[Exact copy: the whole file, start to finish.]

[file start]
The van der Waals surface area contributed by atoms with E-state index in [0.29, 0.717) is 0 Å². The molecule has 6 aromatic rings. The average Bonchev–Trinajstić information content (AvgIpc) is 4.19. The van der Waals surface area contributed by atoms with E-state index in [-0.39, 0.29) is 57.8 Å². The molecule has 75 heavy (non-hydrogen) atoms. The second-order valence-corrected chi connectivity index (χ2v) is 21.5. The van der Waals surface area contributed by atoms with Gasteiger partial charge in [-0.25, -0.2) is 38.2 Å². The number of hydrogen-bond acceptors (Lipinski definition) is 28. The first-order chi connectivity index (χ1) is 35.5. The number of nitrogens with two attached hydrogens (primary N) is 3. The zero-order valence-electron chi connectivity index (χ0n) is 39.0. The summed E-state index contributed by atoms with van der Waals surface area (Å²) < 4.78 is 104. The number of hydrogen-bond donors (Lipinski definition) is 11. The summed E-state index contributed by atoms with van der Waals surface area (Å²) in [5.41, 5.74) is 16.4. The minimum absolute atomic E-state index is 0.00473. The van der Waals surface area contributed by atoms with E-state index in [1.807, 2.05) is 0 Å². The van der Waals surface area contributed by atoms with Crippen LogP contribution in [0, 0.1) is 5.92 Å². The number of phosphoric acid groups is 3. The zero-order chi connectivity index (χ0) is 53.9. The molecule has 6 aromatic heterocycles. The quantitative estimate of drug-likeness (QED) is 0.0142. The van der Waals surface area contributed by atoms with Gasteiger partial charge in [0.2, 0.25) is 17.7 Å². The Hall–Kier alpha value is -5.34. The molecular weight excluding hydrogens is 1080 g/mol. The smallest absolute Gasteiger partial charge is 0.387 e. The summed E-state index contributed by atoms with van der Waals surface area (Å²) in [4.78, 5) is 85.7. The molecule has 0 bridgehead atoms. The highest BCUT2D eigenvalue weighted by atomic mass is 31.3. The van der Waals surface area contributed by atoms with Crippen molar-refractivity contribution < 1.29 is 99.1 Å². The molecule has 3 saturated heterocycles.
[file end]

The van der Waals surface area contributed by atoms with E-state index in [0.29, 0.717) is 0 Å². The molecule has 6 aromatic rings. The average Bonchev–Trinajstić information content (AvgIpc) is 4.19. The van der Waals surface area contributed by atoms with E-state index in [-0.39, 0.29) is 57.8 Å². The molecule has 75 heavy (non-hydrogen) atoms. The second-order valence-corrected chi connectivity index (χ2v) is 21.5. The van der Waals surface area contributed by atoms with Gasteiger partial charge in [-0.25, -0.2) is 38.2 Å². The number of hydrogen-bond acceptors (Lipinski definition) is 28. The first-order chi connectivity index (χ1) is 35.5. The number of nitrogens with two attached hydrogens (primary N) is 3. The zero-order valence-electron chi connectivity index (χ0n) is 39.0. The summed E-state index contributed by atoms with van der Waals surface area (Å²) < 4.78 is 104. The number of hydrogen-bond donors (Lipinski definition) is 11. The summed E-state index contributed by atoms with van der Waals surface area (Å²) in [5.41, 5.74) is 16.4. The minimum absolute atomic E-state index is 0.00473. The van der Waals surface area contributed by atoms with E-state index in [1.807, 2.05) is 0 Å². The van der Waals surface area contributed by atoms with Crippen LogP contribution in [0, 0.1) is 5.92 Å². The number of phosphoric acid groups is 3. The zero-order chi connectivity index (χ0) is 53.9. The molecule has 6 aromatic heterocycles. The quantitative estimate of drug-likeness (QED) is 0.0142. The van der Waals surface area contributed by atoms with Gasteiger partial charge in [0.2, 0.25) is 17.7 Å². The Hall–Kier alpha value is -5.34. The molecular weight excluding hydrogens is 1080 g/mol. The smallest absolute Gasteiger partial charge is 0.387 e. The summed E-state index contributed by atoms with van der Waals surface area (Å²) in [4.78, 5) is 85.7. The molecule has 0 bridgehead atoms. The highest BCUT2D eigenvalue weighted by atomic mass is 31.3. The van der Waals surface area contributed by atoms with Crippen molar-refractivity contribution < 1.29 is 99.1 Å². The molecule has 3 saturated heterocycles.